Probate is the process by which a will is proved to the satisfaction of the Surrogate (Judge) to be the valid Last Will and Testament of the person who died (decedent). You are not required to have an attorney to handle an estate proceeding, but be aware that estate proceedings can range from the relatively simple to the extremely complex. In many cases, it may be impossible at the beginning of the process to foresee what questions or issues may arise, it is advisable to seek the assistance of counsel.
Who Can File for Probate
If there is a will, the person named as Executor or, if that person is deceased or unable to act, the person named as Successor Executor can file for probate of a will. The original will and a certified copy of the death certificate must be filed with the probate petition and other supporting documents in the Surrogate’s Court located in the county in which the decedent was lived (primary residence). There will be a filing fee based on the size of the estate.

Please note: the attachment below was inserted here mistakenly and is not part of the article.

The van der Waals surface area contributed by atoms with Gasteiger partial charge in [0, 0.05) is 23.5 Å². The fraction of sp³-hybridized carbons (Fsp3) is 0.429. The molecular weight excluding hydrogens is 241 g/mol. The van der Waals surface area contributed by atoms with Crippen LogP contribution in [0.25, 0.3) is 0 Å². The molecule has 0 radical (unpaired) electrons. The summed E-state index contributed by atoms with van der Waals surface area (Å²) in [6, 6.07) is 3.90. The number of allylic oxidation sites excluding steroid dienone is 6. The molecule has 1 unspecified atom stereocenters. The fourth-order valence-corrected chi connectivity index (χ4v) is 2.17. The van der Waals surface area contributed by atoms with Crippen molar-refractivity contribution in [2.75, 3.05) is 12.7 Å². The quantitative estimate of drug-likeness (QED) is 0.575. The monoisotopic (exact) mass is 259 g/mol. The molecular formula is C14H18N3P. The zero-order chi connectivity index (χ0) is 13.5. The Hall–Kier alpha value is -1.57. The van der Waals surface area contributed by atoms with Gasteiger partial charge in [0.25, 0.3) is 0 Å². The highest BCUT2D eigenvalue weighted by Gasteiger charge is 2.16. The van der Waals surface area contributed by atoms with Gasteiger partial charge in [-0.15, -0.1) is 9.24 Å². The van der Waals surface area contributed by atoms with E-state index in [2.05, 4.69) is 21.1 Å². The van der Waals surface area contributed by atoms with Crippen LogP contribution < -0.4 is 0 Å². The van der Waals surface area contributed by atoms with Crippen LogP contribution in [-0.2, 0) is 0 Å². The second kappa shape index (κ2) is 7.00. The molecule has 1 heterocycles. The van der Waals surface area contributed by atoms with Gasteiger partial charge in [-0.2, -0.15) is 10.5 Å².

If the value of the estate is under $30,000 (exclusive of certain types of property, the clerk of court can provide more information as to whether you qualify) and the decedent owned no real estate, a small estate proceeding may be filed. The filing fee is only $1.00. This proceeding is available for persons who died with or without a will.